Rooney soars to put United on front foot
Striker's brilliant brace leaves Red Devils in the ascendancy after pulsating San Siro clash
MANCHESTER UNITED waited 52 years to score against AC Milan at San Siro and then, like the local trams, three come along in quick succession.
If Paul Scholes' goal was cloaked in good fortune, Wayne Rooney's two second-half headers were absolutely majestic. David Beckham was saluted warmly by the United faithful but what last night confirmed was that he is now a sideshow in the great drama scripted by Rooney. The England striker was quiet in the first half but utterly irresistible after the break.
The one downside was the red card for Michael Carrick, dismissed for two bookable offences, the first a foul on Ronaldinho, the second for kicking the ball away, in front of the watching England manager.
Up in the smart seats, Fabio Capello certainly had enough to occupy his attention, from Beckham to Rooney, the armband-wearing Rio Ferdinand to Carrick, and doubtless a wistful glance at Scholes, the shy, retired type. But it was an old England nemesis, Ronaldinho, who was first to show as the Italians began by far the stronger. Until Scholes' goal, United were too unfocused, too sluggish in their tempo.
Milan fans in the Curva Sud had unveiled a banner the width of the pitch, '110 years of history, fighting for glory', and they certainly enjoyed a glorious start, taking the lead after three minutes through Ronaldinho's deflected strike. It was utterly avoidable, commencing with Patrice Evra's stupid challenge on the lively Pato, gifting Beckham an inviting free-kick stage on the right.
The former England captain's delivery was surprisingly poor but so was Evra's interception, hooking it on to Ronaldinho. Again demonstrating his ability to punish an English defence, the Brazilian sent a volley flying goalwards, the ball catching Carrick and wrong-footing Edwin van der Sar.
As a party broke out in the tribunes, Ronaldinho's clicked-heels celebration in mid-air indicated he had been watching Dick van Dyke on the rooftops in 'Mary Poppins'.
Ronaldinho was magnificent in the early stages, juggling the ball and conjuring up memories of his effervescent days with Brazil and Barcelona.
Some of his flicks to spirit the ball away from United's initially bemused right-back, Rafael, were breathtaking.
Ferguson had gone for pace and energetic legs, hoping that Rafael would force Ronaldinho deep. No chance. Not early on anyway. Milan's No 80 was a constant threat until Scholes dragged United back into contention.
Until then, Milan did to United in midfield what Ferguson's men had done to Arsenal, pressing hard and fast.
Beckham moved between right and centre, threading some neat passes through to Pato, while also assisting Andrea Pirlo in the middle.
The Italian playmaker appeared to be marked by Ji-sung Park but the South Korean was not attentive enough. Park's role was confused, a symptom of United's midfield malaise for half an hour.
United kept surrendering possession, Scholes a notable culprit with a ball straight to Ronaldinho and only Ferdinand's pace and precision in the tackle rescued the situation. The Milan tifosi screamed for a penalty but it was a good tackle by Ferdinand, and a correct decision by Olegario Benquerenca to wave Ronaldinho dismissively away.
Milan came again, Luca Antonini shooting wide. Ronaldinho, presented with the ball, again menaced. Klaas-Jan Huntelaar saw his shot cannon just wide off Evra.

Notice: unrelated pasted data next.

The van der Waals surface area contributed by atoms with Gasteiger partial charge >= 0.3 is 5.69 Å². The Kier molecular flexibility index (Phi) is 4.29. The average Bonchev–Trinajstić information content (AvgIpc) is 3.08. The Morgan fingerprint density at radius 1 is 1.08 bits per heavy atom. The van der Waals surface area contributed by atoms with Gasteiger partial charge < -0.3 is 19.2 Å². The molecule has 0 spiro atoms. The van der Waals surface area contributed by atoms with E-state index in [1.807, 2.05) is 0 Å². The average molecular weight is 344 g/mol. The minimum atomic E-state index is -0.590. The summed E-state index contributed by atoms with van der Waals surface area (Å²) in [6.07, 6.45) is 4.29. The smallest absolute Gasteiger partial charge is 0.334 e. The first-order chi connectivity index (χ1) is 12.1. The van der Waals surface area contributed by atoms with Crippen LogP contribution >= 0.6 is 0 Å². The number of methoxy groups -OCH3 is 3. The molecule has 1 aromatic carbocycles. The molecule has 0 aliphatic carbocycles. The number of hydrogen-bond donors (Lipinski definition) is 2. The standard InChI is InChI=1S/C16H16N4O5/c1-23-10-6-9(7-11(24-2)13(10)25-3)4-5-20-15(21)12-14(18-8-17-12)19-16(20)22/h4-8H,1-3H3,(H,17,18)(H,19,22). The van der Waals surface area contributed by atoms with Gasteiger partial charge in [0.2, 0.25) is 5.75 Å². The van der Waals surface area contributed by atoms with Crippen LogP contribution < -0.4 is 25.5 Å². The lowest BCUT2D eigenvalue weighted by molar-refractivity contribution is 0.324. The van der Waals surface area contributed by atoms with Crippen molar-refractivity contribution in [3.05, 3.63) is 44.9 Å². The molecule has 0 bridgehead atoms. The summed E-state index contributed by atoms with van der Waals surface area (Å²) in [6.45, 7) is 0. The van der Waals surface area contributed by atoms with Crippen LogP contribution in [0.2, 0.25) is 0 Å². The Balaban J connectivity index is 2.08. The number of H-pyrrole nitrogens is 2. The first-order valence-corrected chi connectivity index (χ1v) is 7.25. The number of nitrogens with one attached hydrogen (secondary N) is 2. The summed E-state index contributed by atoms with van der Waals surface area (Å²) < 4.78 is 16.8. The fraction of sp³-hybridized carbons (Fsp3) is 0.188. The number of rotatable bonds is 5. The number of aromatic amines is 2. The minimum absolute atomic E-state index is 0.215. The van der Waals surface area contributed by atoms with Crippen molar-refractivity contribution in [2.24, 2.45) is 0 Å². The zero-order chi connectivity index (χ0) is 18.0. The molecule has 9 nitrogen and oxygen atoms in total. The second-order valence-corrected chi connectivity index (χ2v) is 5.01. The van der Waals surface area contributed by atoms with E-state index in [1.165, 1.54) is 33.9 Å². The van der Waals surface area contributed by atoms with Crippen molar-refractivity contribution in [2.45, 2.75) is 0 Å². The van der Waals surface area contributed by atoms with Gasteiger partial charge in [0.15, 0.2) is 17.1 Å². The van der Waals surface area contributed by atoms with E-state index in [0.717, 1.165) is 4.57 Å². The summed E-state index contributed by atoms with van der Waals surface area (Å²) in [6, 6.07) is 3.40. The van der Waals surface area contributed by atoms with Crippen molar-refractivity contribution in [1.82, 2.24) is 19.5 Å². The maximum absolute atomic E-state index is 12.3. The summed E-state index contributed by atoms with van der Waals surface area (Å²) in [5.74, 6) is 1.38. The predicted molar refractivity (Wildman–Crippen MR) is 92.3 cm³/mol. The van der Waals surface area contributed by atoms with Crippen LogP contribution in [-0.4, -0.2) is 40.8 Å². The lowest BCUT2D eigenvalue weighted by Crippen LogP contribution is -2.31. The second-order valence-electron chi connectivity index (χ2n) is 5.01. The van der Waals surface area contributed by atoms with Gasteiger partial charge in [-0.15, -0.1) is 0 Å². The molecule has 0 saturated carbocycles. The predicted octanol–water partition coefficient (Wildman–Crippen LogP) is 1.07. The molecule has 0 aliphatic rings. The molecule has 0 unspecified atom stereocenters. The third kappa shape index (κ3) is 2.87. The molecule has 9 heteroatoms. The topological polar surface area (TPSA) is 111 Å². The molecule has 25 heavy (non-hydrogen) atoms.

But United stood firm, kept their nerve, and began putting together some passing moves. Gradually, Milan were forced on the back foot, particularly in the 37th minute when United struck with the sweetest of build-ups and most fortunate of finishes.
Carrick started the move, switching play with a fine pass to Park, who darted down the inside-right channel. Pausing for Fletcher to overlap, Park laid the ball into the path of the Scot. Fletcher had spotted Scholes and picked him out beautifully. Scholes swung his right foot but missed. The ball carried on, catching Scholes' left shin and dribbling almost apologetically past Dida.
The force now appeared to be with the English side, their speed and tempo alarming Milan, who sat increasingly deep. Yet the Italians still threatened on occasion, Ronaldinho weaving between Evra and Scholes before bringing a vital save from the excellent Van der Sar.
Beckham then swept a free-kick well over, prompting Pirlo to take responsibility for a dead-ball early in the second half, demanding an outstanding save from Van der Sar.
United fans had certainly not been daunted by the occasion, taunting the Milan fans with chants of "Jose Mourinho'', Inter's coach. United were enjoying increasing amounts of possession but for 66 minutes their problem lay in finding or releasing Rooney, playing the lone strike's role in Ferguson's 4-5-1 formation.
The England striker worked with typical industry and was eventually rewarded midway through the second period.
Ferguson had just made what proved an inspired substitution, sending on Valencia for Nani, and the newcomer immediately lifted over a cross from the right. Rising above Daniele Bonera, Rooney planted a firm header back across Dida and in.
United were dominant, their bright ideas and greater stamina embarrassing the ageing Milan. Just after United fans had paid a warm tribute as their former No 7 was withdrawn, Rooney struck again. When Fletcher checked, then crossed, the unmarked Rooney headed firmly past Dida.
Milan's ageing aristocrats had one trick left, a majestic one, and it came from Beckham's replacement. When Ronaldinho crossed from the left, Clarence Seedorf scored with a wonderful back-heel. (© Daily Telegraph, London)